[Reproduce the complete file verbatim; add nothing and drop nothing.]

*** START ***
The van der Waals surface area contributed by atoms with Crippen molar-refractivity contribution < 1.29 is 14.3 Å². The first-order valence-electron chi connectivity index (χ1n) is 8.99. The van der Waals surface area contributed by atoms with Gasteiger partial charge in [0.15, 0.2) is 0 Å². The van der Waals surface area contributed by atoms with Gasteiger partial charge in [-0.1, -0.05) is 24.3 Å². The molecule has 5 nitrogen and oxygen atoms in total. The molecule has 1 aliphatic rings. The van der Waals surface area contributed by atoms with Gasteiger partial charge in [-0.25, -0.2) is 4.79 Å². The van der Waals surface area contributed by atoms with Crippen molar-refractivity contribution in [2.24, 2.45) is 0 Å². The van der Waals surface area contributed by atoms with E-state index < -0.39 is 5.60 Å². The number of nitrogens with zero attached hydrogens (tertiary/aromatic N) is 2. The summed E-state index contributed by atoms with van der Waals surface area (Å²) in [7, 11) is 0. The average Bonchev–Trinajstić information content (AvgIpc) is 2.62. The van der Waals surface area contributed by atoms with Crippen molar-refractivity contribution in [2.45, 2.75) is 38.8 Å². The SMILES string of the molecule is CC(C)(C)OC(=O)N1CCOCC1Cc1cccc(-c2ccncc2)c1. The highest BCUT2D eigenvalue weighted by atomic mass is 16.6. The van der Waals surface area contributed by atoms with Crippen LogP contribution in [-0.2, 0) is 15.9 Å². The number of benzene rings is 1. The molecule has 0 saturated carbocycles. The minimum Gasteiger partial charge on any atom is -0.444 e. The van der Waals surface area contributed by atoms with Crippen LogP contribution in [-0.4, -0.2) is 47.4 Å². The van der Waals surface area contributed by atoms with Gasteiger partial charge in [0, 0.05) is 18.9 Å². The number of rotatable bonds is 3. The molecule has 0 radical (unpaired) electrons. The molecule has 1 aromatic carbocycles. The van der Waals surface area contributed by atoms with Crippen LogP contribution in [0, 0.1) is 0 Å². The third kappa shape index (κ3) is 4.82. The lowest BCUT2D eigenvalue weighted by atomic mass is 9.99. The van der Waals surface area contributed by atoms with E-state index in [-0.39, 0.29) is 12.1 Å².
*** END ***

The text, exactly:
The van der Waals surface area contributed by atoms with Crippen molar-refractivity contribution < 1.29 is 14.3 Å². The first-order valence-electron chi connectivity index (χ1n) is 8.99. The van der Waals surface area contributed by atoms with Gasteiger partial charge in [0.15, 0.2) is 0 Å². The van der Waals surface area contributed by atoms with Gasteiger partial charge in [-0.1, -0.05) is 24.3 Å². The molecule has 5 nitrogen and oxygen atoms in total. The molecule has 1 aliphatic rings. The van der Waals surface area contributed by atoms with Gasteiger partial charge in [-0.25, -0.2) is 4.79 Å². The van der Waals surface area contributed by atoms with Crippen molar-refractivity contribution in [2.24, 2.45) is 0 Å². The van der Waals surface area contributed by atoms with E-state index < -0.39 is 5.60 Å². The number of nitrogens with zero attached hydrogens (tertiary/aromatic N) is 2. The summed E-state index contributed by atoms with van der Waals surface area (Å²) in [7, 11) is 0. The average Bonchev–Trinajstić information content (AvgIpc) is 2.62. The van der Waals surface area contributed by atoms with Crippen molar-refractivity contribution in [2.45, 2.75) is 38.8 Å². The SMILES string of the molecule is CC(C)(C)OC(=O)N1CCOCC1Cc1cccc(-c2ccncc2)c1. The highest BCUT2D eigenvalue weighted by atomic mass is 16.6. The van der Waals surface area contributed by atoms with Crippen LogP contribution in [-0.2, 0) is 15.9 Å². The number of benzene rings is 1. The molecule has 0 saturated carbocycles. The minimum Gasteiger partial charge on any atom is -0.444 e. The van der Waals surface area contributed by atoms with Crippen LogP contribution in [-0.4, -0.2) is 47.4 Å². The van der Waals surface area contributed by atoms with Gasteiger partial charge in [0, 0.05) is 18.9 Å². The number of rotatable bonds is 3. The molecule has 0 radical (unpaired) electrons. The molecule has 1 aromatic carbocycles. The van der Waals surface area contributed by atoms with Crippen LogP contribution in [0, 0.1) is 0 Å². The third kappa shape index (κ3) is 4.82. The lowest BCUT2D eigenvalue weighted by atomic mass is 9.99. The van der Waals surface area contributed by atoms with E-state index in [-0.39, 0.29) is 12.1 Å².